Earlier in May this year, a group of CN Yang Scholars had the opportunity to visit CERN in Geneva, Switzerland. They attended lectures and discussion sessions with Professors in CERN and toured some of the research facilities over there. They also toured parts of Switzerland, Austria, Lichtenstein and Germany as part of the leisure itinerary. All four members of the CN Yang Press & Publicity team went on the trip and here we present an account of the trip in each of our different perspectives.
…And if I could have a wish, may it be that we could come once again, this time with our minds brimming with deeper questions, our perspectives broader than before, our hands itchier than a child’s. Of those who have already decided to return, I can already make a list.
This account of our CN Yang students’ trip to CERN is simple. My last intention would be to confuse, I assure you, but in the midst of quirky quark names, pulverising proton beams, not to mention chewy (and indeterminate amounts of) cheesy cuisines, I hope not to lose you.
Particle physics is not my forte, but giving it a go was one of the most intriguing experiences I had done. While it is easy to brush aside the (probably) irrelevant little muons and gluons to biomedical engineering, who knew it could be so relevant… and so much fun. And before you brush me off as the nerdy anomaly, I’ll have you know I was surrounded by passionate physicists, mathematicians, and all forms of engineering prowess. While asking excessive questions might be a student’s occupational hazard, but the blizzard of questions we geared towards the researchers, professors and engineers who guided our tours, was a force of nature to be reckoned with, so much so that many of our questions were still left unanswered at the end.
Inside the CMS facility
I can never quite express the place of friends, but here I shall do my best to do justice to their eternally appreciated presence. Navigating the counter-intuitive galaxy of teeny tiny particles together, I learnt more than I imagined I would, and the pleasant surprise came when at the end, we were not only able to speak CERN’s language but also make jokes of it at the dinner table.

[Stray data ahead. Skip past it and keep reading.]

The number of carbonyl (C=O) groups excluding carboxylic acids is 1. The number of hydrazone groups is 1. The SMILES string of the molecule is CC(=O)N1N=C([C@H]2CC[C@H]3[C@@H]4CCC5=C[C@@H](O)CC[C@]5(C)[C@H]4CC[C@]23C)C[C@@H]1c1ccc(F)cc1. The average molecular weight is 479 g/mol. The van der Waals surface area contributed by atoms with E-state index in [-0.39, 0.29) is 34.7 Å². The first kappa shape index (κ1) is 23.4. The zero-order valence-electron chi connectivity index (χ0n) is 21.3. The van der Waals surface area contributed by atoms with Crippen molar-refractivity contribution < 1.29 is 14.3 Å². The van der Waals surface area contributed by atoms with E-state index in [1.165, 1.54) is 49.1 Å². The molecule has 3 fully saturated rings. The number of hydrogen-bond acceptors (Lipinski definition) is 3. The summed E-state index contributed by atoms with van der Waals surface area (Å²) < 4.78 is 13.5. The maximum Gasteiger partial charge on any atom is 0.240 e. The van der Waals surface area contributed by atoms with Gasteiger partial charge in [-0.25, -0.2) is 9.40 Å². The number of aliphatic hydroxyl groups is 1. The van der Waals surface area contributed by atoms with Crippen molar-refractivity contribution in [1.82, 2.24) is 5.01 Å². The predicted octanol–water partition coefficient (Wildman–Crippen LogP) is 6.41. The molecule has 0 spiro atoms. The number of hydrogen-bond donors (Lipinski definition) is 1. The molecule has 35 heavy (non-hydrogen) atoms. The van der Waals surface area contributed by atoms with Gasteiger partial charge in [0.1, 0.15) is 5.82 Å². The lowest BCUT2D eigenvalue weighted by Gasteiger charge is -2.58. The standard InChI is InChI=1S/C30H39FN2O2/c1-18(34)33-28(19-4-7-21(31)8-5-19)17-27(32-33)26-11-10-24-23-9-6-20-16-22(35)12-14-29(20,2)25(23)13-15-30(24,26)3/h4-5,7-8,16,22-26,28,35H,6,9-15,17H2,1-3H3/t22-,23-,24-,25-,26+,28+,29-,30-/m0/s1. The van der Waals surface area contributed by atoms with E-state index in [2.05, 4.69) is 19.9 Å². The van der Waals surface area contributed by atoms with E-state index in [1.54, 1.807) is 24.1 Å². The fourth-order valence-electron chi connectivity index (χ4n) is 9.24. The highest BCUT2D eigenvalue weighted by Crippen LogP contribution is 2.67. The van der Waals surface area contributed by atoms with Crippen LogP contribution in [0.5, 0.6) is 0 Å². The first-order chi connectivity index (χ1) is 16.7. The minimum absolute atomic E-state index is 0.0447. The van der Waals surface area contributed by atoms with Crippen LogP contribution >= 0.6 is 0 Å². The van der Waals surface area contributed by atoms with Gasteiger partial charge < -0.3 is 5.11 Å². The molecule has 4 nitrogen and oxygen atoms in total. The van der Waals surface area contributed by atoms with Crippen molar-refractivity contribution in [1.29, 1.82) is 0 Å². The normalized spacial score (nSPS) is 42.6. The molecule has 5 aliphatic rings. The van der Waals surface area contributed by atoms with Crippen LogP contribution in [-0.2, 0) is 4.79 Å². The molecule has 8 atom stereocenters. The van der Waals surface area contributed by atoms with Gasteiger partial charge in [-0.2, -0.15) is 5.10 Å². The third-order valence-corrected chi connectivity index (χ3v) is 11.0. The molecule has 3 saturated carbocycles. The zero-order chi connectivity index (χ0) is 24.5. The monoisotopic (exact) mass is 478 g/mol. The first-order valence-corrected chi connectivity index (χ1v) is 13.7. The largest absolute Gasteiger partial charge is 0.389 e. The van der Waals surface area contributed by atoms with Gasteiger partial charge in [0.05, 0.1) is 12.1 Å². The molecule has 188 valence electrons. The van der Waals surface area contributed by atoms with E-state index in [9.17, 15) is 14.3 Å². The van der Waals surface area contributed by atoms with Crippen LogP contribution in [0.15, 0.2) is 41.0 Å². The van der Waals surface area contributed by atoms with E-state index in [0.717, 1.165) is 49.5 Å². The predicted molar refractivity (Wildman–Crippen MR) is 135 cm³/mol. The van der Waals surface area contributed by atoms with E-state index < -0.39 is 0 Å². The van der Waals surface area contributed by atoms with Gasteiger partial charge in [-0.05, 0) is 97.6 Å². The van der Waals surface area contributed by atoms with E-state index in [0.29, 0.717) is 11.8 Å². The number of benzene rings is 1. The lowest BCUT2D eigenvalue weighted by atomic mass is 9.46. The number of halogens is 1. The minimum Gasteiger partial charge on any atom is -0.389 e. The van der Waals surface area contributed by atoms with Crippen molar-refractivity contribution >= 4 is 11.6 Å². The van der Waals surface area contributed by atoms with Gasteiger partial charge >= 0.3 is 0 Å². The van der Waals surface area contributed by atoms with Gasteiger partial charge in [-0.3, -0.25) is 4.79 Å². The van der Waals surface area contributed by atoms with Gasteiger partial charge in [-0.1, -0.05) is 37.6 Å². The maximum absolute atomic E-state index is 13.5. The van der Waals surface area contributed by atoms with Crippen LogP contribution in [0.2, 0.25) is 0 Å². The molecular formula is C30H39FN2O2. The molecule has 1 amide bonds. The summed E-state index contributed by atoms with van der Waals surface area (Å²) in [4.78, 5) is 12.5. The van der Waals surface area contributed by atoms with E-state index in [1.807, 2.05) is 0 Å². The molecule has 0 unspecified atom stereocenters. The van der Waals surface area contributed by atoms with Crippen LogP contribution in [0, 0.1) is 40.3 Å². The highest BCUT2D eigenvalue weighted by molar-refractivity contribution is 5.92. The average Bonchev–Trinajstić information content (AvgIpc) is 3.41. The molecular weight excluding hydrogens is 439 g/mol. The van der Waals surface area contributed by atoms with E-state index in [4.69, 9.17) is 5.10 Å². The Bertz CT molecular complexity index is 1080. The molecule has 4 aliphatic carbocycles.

Additionally, meeting professionals of all occupations in CERN was an eye-opening experience. Be they engineers or scientists, willy wonkas or oompa lumpas, their parts to play in the entire research facility was entangled and indifferentiable. Nonetheless, their relationship is both competitive and collaborative, and the way each holds the other in regard is very interesting to see.
If anything, Cern left my mind boggled and thoroughly concerned, wondering if we would even find some answers to our questions in this generation. Perhaps it is not a matter of if, but when, and when we discover something even more ground breaking than the Higg’s boson, what will we do with the knowledge? Typical, we left with more questions than answers, yet we had felt more satisfied than before we arrived, and fat with new ideas and 3.50 francs quiches. Finally, for the clichéd quote to end the dilemma of the infamous last paragraph: Sometimes we have to get lost, perhaps drift for a bit in a universe unparalleled to all we have known and understood, that we will find ourselves. Add to that equation some unbearably nerdy jokes and a beautiful country, and if (when) you join us, at that time, I hope to lose you too.
“You take the red pill: you stay in Wonderland and I show you how deep the rabbit hole goes.” – Morpheus, The Matrix.